To monitor the effects of the radiolabelling procedure on the magnetic properties of a selection of these particles, super-conducting quantum interference device (SQUID) measurements were taken after labelling with non-radioactive ZrCl4 and InCl3 additives at a ratio 10 μmol per 100 mg particle (see Table S2, Fig. S24–S27). For each particle type except the Y3Fe5O12 (which showed altered coercivity but not saturation magnetisation or remanence), magnetisation curves were comparable between unmodified particles and those labelled with Zr and In (Fig. 2D).

We lastly demonstrate that particles labelled with this method are suitable for in vivo imaging with MRI and SPECT. FluidMag CT was chosen as a representative particle for biomedical application as it is commercially available and has previously been evaluated for stem cell labelling and hyperthermia.25,26 MRI was done prior to and 2.5 h following intravenous injection to monitor the distribution of the labelled particles in wild type mice (C57BL/6 strain). Signal hypo-intensity was present in the lungs only pre-injection (Fig. 3A), and post-injection in lungs, liver, and kidneys (Fig. 3B) – consistent with previous reports of excretory organ nanoparticle uptake.27 An equivalent dose of unmodified stock particles were injected into a separate animal, and gave comparable distribution of MRI contrast as the radiolabelled particles, predominantly in the liver (Fig. 3B and C).

image file: c8sc04895a-f3.tif
Fig. 3 MRI pre (A) and post (B) injection of the 111In-FluidMagCT, or (C) post-FluidMagCT (control). (D) Maximum intensity projection 111In SPECT-CT at 3 h, 2 and 7 d post-injection confirms presence of labelled iron oxides in the liver, lung, kidneys, and spleen of C57BL/6 mice. (E) Corresponding axial slices show co-localisation of the radiolabelled IONPs and the liver.

SPECT-CT imaging at 3 h, 2 d, and 7 d post injection confirmed the location of the 111In-labelled IONPs within the liver and kidneys (see Fig. 3), showing additional retention within the lungs which was difficult to identify on the MR images due to endogenous contrast. At 2 and 7 d SPECT-CT showed a clearing of the particles from the lungs – again not detectable using MRI. Quantification of total activity with SPECT ROI analysis showed the majority of activity (54.5%) retained in the liver after 7 days.


In conclusion, using a combination of TEM, 57Fe Mössbauer spectroscopy, XPS, ToF-SIMS and SQUID we have demonstrated that heat-mediated chelate-free radiolabelling method as described by Boros et al.17 operates by mineralisation of the radiometal (111In or 89Zr) as an oxide on the surface of the IONP that does not alter the magnetic and physical properties of the particle core. Further, we have shown that this surface radio-mineralisation (SRM) is compatible with a range of nano- and microscale iron oxide particles (maghemite and magnetite/maghemite), as well as yttrium iron oxide (Y3Fe5O12) as a representative non-typical iron oxide. ToF-SIMS analysis shows radiometal incorporation is limited to the surface of the particles, consistent with the lack of change in the magnetite–maghemite content of the starting material. With the exception of a slight effect on the Y3Fe5O12 particles this was confirmed by means of SQUID analysis, which showed that their original magnetisation curves were retained following labelling.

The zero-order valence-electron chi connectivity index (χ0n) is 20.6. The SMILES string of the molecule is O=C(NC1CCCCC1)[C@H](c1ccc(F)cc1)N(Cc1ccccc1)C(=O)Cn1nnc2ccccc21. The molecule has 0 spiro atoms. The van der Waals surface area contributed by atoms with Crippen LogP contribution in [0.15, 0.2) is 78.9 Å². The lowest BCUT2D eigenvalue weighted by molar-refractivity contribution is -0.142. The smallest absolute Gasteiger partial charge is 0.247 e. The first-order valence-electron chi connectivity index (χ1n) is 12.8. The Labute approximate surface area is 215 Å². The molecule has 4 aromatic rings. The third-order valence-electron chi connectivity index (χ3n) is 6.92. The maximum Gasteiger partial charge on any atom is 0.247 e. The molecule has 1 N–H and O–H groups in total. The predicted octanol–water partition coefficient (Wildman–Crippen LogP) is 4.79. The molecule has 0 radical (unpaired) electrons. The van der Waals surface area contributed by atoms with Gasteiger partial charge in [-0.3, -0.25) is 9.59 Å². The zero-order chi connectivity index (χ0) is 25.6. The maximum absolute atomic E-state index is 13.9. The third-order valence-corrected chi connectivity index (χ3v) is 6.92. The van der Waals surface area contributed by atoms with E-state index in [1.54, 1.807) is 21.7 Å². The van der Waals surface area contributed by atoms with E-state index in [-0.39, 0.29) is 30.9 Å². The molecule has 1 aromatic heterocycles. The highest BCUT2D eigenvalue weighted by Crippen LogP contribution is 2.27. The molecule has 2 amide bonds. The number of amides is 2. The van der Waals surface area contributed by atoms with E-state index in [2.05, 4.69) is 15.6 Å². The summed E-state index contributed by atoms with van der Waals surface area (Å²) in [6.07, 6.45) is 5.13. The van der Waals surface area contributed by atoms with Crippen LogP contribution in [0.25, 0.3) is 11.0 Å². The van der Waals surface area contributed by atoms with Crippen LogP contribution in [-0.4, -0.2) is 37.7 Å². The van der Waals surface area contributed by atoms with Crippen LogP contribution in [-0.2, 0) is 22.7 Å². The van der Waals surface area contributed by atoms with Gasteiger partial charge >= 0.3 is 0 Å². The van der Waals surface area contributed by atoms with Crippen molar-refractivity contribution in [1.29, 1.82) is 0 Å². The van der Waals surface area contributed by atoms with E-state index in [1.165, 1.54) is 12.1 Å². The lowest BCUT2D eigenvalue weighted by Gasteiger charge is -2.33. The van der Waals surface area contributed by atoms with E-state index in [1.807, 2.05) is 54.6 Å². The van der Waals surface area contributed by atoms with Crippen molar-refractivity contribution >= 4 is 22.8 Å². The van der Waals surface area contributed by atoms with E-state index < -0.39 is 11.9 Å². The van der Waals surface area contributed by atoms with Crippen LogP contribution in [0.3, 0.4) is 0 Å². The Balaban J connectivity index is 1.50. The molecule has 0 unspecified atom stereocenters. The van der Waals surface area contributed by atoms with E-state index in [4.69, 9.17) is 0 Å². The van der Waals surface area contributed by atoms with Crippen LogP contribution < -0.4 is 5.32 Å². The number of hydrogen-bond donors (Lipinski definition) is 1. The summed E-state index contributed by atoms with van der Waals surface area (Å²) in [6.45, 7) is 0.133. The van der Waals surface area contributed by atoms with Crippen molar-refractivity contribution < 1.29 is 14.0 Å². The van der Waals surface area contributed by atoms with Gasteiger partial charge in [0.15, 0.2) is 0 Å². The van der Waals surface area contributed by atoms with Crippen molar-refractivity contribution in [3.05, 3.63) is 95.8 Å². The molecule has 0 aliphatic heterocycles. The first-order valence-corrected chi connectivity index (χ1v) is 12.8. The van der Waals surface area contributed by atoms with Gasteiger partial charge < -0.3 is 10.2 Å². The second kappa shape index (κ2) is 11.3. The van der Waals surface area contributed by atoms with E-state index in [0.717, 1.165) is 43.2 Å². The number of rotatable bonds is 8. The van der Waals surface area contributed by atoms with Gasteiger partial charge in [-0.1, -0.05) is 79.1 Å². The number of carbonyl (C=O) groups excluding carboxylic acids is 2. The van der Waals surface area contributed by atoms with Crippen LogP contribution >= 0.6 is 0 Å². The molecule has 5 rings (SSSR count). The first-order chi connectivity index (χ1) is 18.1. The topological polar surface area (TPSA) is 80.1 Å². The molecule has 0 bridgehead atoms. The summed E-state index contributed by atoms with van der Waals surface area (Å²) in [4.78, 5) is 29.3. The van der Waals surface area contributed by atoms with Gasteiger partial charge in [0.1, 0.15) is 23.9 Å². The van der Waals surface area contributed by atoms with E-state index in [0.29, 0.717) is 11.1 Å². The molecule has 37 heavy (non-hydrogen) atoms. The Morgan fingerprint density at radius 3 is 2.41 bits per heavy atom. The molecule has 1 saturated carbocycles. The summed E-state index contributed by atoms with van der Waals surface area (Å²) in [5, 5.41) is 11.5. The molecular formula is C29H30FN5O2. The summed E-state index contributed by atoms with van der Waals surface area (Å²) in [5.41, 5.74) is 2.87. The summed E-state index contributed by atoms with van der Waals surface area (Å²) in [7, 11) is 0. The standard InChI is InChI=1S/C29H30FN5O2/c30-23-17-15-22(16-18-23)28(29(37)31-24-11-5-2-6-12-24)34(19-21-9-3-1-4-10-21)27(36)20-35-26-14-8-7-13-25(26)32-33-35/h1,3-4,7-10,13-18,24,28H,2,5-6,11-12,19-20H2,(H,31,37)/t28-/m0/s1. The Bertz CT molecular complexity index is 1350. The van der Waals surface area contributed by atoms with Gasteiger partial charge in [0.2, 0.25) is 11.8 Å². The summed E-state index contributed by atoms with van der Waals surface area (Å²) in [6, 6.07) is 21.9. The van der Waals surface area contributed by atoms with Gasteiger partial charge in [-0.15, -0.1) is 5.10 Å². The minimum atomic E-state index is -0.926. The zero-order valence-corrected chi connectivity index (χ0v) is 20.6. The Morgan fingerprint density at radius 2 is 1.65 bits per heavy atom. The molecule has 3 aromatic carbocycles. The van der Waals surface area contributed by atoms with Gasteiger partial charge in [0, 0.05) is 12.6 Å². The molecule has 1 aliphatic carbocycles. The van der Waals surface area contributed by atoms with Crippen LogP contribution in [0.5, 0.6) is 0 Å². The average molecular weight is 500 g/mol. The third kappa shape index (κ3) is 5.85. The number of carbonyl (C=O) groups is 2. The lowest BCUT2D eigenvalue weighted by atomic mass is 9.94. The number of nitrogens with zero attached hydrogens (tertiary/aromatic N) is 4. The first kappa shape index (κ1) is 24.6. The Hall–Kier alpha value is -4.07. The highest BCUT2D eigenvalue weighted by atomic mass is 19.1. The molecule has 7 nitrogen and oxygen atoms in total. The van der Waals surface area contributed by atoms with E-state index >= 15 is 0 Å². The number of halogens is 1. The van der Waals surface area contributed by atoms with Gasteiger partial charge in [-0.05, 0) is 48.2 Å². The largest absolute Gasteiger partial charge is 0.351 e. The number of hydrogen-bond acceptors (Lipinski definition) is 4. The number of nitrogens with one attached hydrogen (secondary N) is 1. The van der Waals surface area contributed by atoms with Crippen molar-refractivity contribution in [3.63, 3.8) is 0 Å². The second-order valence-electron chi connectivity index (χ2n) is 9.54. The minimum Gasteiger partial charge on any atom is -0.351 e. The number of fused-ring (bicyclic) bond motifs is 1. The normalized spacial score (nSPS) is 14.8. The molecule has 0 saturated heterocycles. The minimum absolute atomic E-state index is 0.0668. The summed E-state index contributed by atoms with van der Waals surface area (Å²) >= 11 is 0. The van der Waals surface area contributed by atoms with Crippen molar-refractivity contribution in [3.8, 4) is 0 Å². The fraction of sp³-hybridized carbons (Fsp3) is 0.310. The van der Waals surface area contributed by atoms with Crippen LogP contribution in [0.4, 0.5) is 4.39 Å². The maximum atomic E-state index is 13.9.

This report affords a better understanding of the heat-induced chelate-free radiolabelling method. We anticipate that this will encourage its use in investigating the bio-distribution of the IONP-based biomedical therapeutics and diagnostics, thus combining the quantitative high-sensitivity of PET/SPECT imaging with the high-resolution detail of MRI.

Experimental section

Detailed descriptions of the instrumentation, materials and experimental protocols can be found in the ESI.

Ethical statement

All animal studies were approved by the University College London Biological Services Ethical Review Committee and licensed under the UK Home Office regulations and the Guidance for the Operation of Animals (Scientific Procedures) Act 1986 (Home Office, London, United Kingdom). All animal methods were performed in accordance to institutional ethical guidelines and regulations. During all in vivo imaging, mice were maintained at 37 °C under isofluorane breathable anaesthesia (1–2%) in oxygen. A small animal physiological monitoring system (SA Instruments, Stony Brook, NY) was used to maintain respiration rate. Mice (C57BL/6; male) were obtained from Charles River at 4 months old.

Conflicts of interest

There are no conflicts to declare.


We are grateful to Dr Stanislav Strekopytov for the ICP-MS analysis at the Imaging and Analysis Centre, Natural History Museum, London. P. S. P. acknowledges funding from the UK Regenerative Medicine Platform (MRC: MR/K026739/1) and MRC grant MR/R026416/1. T. L. K. is funded by an EPSRC Early Career Fellowship (EP/L006472/1). J. B. and T. J. M. acknowledge the Ramsay Memorial Trust for their financial assistance through the Ramsay Memorial Fellowship. T. J. M. and N. H. V. would like to thank Dr John Denman from the University of South Australia for performing the ToF-SIMS measurements and assisting with the analysis.


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Electronic supplementary information (ESI) available. See DOI: 10.1039/c8sc04895a